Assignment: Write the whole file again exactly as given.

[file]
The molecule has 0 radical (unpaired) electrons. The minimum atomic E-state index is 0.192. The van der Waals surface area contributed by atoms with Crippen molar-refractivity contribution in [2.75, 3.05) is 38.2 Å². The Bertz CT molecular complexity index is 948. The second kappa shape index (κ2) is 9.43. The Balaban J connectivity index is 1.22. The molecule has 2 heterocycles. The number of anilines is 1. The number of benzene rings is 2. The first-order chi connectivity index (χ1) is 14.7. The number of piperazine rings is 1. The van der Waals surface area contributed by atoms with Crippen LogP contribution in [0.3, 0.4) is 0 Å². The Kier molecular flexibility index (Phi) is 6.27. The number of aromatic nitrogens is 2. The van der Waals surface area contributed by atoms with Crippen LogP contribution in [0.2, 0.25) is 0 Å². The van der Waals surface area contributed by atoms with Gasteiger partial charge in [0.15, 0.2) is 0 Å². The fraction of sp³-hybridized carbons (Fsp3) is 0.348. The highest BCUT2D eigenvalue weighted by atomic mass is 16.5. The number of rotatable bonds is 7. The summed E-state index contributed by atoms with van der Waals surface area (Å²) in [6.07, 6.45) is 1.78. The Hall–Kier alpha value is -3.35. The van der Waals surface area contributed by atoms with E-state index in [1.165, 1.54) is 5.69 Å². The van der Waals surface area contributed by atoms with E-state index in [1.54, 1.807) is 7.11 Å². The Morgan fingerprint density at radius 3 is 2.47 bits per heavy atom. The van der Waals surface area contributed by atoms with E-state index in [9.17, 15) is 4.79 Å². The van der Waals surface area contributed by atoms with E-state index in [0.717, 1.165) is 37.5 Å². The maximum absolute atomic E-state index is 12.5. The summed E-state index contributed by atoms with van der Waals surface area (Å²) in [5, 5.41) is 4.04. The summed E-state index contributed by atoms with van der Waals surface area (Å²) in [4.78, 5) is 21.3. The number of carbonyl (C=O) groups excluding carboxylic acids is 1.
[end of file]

The molecule has 0 radical (unpaired) electrons. The minimum atomic E-state index is 0.192. The van der Waals surface area contributed by atoms with Crippen molar-refractivity contribution in [2.75, 3.05) is 38.2 Å². The Bertz CT molecular complexity index is 948. The second kappa shape index (κ2) is 9.43. The Balaban J connectivity index is 1.22. The molecule has 2 heterocycles. The number of anilines is 1. The number of benzene rings is 2. The first-order chi connectivity index (χ1) is 14.7. The number of piperazine rings is 1. The van der Waals surface area contributed by atoms with Crippen LogP contribution in [0.3, 0.4) is 0 Å². The Kier molecular flexibility index (Phi) is 6.27. The number of aromatic nitrogens is 2. The van der Waals surface area contributed by atoms with Crippen LogP contribution in [0.2, 0.25) is 0 Å². The van der Waals surface area contributed by atoms with Gasteiger partial charge in [0.15, 0.2) is 0 Å². The fraction of sp³-hybridized carbons (Fsp3) is 0.348. The highest BCUT2D eigenvalue weighted by atomic mass is 16.5. The number of rotatable bonds is 7. The summed E-state index contributed by atoms with van der Waals surface area (Å²) in [6.07, 6.45) is 1.78. The Hall–Kier alpha value is -3.35. The van der Waals surface area contributed by atoms with E-state index in [1.165, 1.54) is 5.69 Å². The van der Waals surface area contributed by atoms with E-state index in [1.54, 1.807) is 7.11 Å². The Morgan fingerprint density at radius 3 is 2.47 bits per heavy atom. The van der Waals surface area contributed by atoms with E-state index in [9.17, 15) is 4.79 Å². The van der Waals surface area contributed by atoms with E-state index in [0.717, 1.165) is 37.5 Å². The maximum absolute atomic E-state index is 12.5. The summed E-state index contributed by atoms with van der Waals surface area (Å²) in [5, 5.41) is 4.04. The summed E-state index contributed by atoms with van der Waals surface area (Å²) in [4.78, 5) is 21.3. The number of carbonyl (C=O) groups excluding carboxylic acids is 1.